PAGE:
The footage posted by End Wokeness was taken almost 14 hours after the leak, many hours after it was fixed.

The suitcases were found to be wheeled ballot boxes in multiple fact-checking debunking reports, including from, AP and PolitiFact. Gabriel Sterling also stated this during his press conference on January 4, 2021.

End Wokeness’ claim that workers were displaced is also false. At the news conference, Sterling said the video shows two groups of people at State Farm Arena: cutters opening stacks and preparing ballots for scanning, and scanners.

In the video, the tailors began putting away their equipment while Sterling said everyone was under the impression that everyone was going home. However, the scanners were later asked to stay and continue working.

Watson confirmed this report in her affidavit, saying that “observers and media were not asked to leave. They simply left on their own when they saw that a group of workers whose job was only to open envelopes and had completed that task were also leaving.”

That was also stated in the affidavit “Review of all security footage revealed that there were no secret ballots brought from an unknown location and hidden under tables.”

“A video taken hours earlier shows the table being brought into the room at 8:22 a.m.,” Watson said. “There was nothing under the table [sic].

“At around 10 p.m., when the room was full of people, including official observers and media representatives, a video shows ballots that had already been opened but not counted being placed in the boxes, sealed and stored under the table.

“This happened because the staff thought they were done for the night and would want to close and leave.”

“As counting continued later that night, these boxes were opened so that the ballots inside could then be counted.”

While some scans did not have observers present, this is not a requirement for poll observers under Georgia Code § 21-2-408. According to the United States Election Assistance Commission, each state has its own laws regarding when and where observers can be present.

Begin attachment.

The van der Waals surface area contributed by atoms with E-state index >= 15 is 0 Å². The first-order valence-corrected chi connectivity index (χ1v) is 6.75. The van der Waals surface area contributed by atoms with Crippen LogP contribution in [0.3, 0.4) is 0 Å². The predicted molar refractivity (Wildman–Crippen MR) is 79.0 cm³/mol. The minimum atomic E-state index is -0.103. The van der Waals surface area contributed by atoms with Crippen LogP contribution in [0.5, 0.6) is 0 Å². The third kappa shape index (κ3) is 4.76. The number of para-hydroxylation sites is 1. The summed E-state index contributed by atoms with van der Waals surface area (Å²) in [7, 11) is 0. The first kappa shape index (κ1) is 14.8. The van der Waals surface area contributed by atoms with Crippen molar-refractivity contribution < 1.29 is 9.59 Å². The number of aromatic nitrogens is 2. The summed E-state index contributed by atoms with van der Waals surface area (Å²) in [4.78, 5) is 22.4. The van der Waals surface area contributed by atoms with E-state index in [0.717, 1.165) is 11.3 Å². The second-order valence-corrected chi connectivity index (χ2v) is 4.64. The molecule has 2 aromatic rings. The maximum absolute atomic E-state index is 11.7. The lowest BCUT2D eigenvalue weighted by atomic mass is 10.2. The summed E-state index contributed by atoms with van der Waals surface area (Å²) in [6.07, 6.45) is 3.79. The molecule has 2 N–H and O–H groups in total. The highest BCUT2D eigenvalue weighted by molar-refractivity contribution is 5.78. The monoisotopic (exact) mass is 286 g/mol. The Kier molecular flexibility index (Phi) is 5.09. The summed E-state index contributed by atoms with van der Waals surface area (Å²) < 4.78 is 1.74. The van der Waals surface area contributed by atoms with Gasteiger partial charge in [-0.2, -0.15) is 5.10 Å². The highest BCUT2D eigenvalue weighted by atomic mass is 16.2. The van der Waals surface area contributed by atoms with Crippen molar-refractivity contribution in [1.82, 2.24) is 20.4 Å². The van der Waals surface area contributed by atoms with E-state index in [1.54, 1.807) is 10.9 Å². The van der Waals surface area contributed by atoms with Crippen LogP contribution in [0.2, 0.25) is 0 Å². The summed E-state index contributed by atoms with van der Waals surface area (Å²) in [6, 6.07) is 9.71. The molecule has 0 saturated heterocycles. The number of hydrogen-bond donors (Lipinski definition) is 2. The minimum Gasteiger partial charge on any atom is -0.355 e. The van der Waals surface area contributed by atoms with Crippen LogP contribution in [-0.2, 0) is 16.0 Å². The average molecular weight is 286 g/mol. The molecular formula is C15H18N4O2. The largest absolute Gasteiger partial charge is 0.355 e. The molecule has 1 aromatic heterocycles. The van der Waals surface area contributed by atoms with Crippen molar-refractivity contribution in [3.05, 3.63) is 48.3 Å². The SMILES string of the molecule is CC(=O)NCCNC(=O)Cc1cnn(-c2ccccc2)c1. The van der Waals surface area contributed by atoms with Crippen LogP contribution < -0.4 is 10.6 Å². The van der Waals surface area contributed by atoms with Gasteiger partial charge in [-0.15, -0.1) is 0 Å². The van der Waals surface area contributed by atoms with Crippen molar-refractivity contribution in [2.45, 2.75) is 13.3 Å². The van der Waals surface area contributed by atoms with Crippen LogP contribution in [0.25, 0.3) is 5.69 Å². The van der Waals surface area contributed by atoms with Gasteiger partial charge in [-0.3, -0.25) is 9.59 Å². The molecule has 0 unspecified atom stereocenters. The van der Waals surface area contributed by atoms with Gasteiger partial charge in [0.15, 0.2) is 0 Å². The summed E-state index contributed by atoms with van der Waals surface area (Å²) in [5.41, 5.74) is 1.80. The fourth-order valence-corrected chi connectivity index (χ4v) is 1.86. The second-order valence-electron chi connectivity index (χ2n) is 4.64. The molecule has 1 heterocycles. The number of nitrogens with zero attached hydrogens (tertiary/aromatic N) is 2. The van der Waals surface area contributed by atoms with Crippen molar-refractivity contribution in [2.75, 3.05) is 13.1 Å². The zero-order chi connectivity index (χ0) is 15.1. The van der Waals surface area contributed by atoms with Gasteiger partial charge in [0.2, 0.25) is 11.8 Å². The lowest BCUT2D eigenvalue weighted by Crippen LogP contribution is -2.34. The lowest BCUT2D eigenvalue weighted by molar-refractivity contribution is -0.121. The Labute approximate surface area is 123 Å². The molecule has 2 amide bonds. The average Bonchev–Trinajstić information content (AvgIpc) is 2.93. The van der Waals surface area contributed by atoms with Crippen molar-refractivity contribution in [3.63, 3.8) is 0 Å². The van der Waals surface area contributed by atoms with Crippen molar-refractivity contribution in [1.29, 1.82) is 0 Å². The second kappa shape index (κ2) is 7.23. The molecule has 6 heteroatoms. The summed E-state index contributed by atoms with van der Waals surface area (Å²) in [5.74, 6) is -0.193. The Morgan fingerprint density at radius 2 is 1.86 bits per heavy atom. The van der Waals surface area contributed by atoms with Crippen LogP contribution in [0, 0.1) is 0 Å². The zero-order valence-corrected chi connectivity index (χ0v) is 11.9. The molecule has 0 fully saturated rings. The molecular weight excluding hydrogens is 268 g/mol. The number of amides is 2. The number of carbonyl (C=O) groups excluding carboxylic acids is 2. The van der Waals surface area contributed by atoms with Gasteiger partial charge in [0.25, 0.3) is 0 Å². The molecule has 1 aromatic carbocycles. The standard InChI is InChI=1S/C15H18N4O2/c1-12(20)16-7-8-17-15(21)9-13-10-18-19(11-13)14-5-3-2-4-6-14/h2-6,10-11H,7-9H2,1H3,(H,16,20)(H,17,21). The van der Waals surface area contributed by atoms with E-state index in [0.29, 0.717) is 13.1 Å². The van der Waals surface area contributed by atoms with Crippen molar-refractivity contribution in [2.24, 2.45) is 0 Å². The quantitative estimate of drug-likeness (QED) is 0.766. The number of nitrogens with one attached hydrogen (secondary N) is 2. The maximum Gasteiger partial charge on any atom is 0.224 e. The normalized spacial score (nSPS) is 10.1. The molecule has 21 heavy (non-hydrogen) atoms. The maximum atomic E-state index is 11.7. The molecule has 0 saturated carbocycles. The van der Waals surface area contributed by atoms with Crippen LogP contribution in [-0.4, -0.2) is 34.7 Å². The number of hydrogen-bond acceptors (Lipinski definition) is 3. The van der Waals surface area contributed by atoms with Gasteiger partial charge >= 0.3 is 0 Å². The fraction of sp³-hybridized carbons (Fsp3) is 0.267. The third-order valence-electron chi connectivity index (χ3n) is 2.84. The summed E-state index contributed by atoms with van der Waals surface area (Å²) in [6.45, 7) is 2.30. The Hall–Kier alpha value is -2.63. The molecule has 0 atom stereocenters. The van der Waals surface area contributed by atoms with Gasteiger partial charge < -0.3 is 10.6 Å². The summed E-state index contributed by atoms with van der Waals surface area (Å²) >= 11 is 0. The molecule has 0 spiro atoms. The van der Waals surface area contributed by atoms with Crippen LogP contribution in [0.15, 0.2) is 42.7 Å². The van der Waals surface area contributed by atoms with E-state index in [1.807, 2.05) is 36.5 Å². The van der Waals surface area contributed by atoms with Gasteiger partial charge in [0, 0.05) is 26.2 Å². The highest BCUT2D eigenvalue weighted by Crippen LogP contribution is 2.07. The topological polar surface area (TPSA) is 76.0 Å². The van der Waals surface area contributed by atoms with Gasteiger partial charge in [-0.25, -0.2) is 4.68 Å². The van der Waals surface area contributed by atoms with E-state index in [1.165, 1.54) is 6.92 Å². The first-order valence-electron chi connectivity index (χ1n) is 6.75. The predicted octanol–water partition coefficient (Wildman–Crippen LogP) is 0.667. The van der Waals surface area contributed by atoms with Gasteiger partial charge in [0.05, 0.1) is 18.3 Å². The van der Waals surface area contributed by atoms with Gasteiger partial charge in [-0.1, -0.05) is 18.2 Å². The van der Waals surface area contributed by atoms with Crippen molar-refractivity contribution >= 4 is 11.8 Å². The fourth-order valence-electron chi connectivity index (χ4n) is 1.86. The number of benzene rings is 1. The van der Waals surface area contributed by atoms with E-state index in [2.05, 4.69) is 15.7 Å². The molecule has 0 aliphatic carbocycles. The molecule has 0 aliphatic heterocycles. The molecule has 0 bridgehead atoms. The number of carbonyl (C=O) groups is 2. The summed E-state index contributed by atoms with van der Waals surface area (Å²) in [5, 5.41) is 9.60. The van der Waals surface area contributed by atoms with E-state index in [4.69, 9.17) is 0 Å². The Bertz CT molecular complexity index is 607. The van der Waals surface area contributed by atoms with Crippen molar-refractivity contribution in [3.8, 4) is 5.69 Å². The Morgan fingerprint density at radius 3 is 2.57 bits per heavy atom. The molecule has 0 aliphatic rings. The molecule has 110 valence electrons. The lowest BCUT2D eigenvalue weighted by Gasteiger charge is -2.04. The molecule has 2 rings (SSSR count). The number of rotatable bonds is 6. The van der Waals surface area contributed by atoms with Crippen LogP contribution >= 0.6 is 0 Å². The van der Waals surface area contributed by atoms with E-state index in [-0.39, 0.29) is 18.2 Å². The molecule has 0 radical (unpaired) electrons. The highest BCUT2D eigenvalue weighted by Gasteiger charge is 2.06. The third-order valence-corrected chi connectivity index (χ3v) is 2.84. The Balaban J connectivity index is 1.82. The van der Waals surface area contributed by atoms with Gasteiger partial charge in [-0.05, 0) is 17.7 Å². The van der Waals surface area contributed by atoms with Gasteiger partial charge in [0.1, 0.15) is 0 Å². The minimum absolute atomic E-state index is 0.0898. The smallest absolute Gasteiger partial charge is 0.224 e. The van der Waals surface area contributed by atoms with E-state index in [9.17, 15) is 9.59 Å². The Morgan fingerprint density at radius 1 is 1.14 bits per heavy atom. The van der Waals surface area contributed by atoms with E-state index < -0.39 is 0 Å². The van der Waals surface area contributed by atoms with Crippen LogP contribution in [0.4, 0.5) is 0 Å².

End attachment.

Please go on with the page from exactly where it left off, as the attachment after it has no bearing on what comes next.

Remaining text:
As Fulton County elections director Richard Barron explained in an interview with AP, an election board observer arrived at 11:52 p.m. to oversee the audit, and a state investigator arrived at 12:15 a.m. Both remained there until the count was completed. Sterling also mentioned the arrival of the monitor and investigator in his press conference.

In short, a water leak at State Farm Arena on Election Day was not related to the events in a video of poll workers, a video that does not show workers being asked to leave or workers secretly counting or “stuffing” ballots. .

The regulation



While there was a water leak in Georgia in 2020 at a facility counting mail-in ballots, it occurred nearly 14 hours before video footage of election staff working at that facility was recorded.

Footage of employees leaving the building does not show them being asked to leave, nor can employees be seen accepting “suitcases” of ballots and scanning them unattended. It shows a group of employees packing up and leaving for the evening before another group tasked with scanning ballots returned to continue scanning ballots at election officials’ request.

The “suitcases” were ballot boxes on wheels. These were not secret votes either; They were opened but stopped being counted from the same day.

Georgia state law does not require scanner compliance. However, the scanners that were later recalled were joined by an observer and a government investigator after they returned to work.

FACT CHECK BY Newsweek’s fact checking team

Unusual knowledge

Newsweek strives to challenge conventional wisdom and find connections in the search for common ground.

Newsweek strives to challenge conventional wisdom and find connections in the search for common ground.